International Medical Corps will immediately scale up emergency nutrition and health programs for drought affected communities in Somalia and Ethiopia with help from a $1.6 million grant from the Bill & Melinda Gates Foundation.
“This timely grant will enable International Medical Corps to reach more communities in East Africa with lifesaving health services, nutrition, and water, sanitation and hygiene,” said Nancy A. Aossey, President & CEO of International Medical Corps. “We have been working in East Africa since 1991, and are committed to meeting the immediate and long-term needs of the Somali people facing horrific famine conditions, as well as those in Ethiopia and Kenya who are suffering from the worst drought in 60 years. This grant will go a long way in helping us to save lives.”
Reeling from the effects of the drought, along with wide-scale crop failure, and rising food prices, communities throughout the region are struggling to survive without basic resources. Tens of thousands of people have already died in Somalia. With famine declared in six regions of the country, the Sool and Sanaag regions in Somaliland, an autonomous area in the north, are now also suffering skyrocketing rates of malnutrition. Without immediate scale-up of health, nutrition, and integrated water, sanitation and hygiene (WASH) activities, it is feared that the rates of death could climb into the hundreds of thousands.
Through the Bill & Melinda Gates Foundation grant, International Medical Corps will immediately expand nutrition activities along with integrated health and WASH interventions in Sool and Sanaag. Teams will provide nutritional screenings, referrals, micronutrient supplementation and routine vaccinations. These interventions will target children under five suffering from severe acute malnutrition and pregnant and lactating women. In addition, International Medical Corps will train traditional birth attendants, local leaders and other community members on the importance of breastfeeding to ensure nutritional health. Additionally, International Medical Corps in partnership with the World Food Program intends to reach 142,500 individuals throughout the region through supplementary feeding programs.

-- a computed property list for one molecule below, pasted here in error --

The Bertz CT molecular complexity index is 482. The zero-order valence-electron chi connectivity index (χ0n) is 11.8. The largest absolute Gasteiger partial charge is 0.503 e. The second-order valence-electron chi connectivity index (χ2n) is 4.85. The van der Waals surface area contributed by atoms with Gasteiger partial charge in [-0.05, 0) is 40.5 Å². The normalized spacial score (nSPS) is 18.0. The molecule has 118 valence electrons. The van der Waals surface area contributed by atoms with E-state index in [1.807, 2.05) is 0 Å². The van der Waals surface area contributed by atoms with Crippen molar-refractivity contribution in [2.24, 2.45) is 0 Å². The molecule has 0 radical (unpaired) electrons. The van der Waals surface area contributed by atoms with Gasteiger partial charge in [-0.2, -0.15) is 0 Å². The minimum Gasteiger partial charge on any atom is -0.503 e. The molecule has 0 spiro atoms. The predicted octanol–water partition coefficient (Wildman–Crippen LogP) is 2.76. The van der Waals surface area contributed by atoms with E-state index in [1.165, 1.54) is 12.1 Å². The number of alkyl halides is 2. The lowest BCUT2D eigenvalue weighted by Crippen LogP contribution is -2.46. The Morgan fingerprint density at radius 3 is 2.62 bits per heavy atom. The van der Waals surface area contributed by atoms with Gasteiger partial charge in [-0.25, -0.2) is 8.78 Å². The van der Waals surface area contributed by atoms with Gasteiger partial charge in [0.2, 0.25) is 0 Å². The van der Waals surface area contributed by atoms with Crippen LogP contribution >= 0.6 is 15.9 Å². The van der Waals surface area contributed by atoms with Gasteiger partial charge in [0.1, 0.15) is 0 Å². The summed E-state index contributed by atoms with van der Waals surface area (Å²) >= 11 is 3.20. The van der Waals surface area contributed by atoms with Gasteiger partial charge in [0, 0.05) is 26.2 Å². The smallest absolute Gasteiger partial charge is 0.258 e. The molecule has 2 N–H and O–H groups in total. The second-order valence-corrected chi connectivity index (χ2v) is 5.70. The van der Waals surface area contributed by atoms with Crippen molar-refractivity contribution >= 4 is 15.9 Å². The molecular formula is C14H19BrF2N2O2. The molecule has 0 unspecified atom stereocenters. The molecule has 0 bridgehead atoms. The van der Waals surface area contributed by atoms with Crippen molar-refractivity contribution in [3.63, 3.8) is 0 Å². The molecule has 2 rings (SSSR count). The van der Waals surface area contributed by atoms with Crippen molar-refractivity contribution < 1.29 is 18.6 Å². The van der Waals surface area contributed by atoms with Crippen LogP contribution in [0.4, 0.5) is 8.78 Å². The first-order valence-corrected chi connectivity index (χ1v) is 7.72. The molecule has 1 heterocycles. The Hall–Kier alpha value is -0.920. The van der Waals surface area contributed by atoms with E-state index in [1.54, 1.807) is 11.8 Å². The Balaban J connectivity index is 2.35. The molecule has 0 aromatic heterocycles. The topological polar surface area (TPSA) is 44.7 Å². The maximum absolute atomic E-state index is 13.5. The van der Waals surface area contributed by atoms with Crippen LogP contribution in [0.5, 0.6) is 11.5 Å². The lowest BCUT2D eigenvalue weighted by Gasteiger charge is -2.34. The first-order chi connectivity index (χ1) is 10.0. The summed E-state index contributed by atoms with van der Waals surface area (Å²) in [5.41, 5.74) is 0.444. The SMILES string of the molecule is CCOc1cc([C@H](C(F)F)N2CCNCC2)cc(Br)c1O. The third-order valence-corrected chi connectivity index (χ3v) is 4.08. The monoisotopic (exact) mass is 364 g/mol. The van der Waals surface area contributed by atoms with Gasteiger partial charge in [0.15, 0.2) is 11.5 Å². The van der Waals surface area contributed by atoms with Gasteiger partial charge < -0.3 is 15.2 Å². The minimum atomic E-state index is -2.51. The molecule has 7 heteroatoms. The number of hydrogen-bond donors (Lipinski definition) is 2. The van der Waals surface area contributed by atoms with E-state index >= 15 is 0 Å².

In Ethiopia, International Medical Corps will expand nutrition interventions in three areas hard-hit by the drought in East Hararghe Zone, including supplementary feeding programs to reach moderately and acutely malnourished children. The organization will deliver medicines and ready-to-use therapeutic foods as well as conduct community mobilization and hygiene awareness campaigns. In addition, International Medical Corps will build latrines, rehabilitate wells to ensure clean drinking water and distribute supplies to families without access to safe water supply. International Medical Corps will also support local Ministry of Health and Disaster Prevention and Preparedness and Food Security structures through technical and logistical support.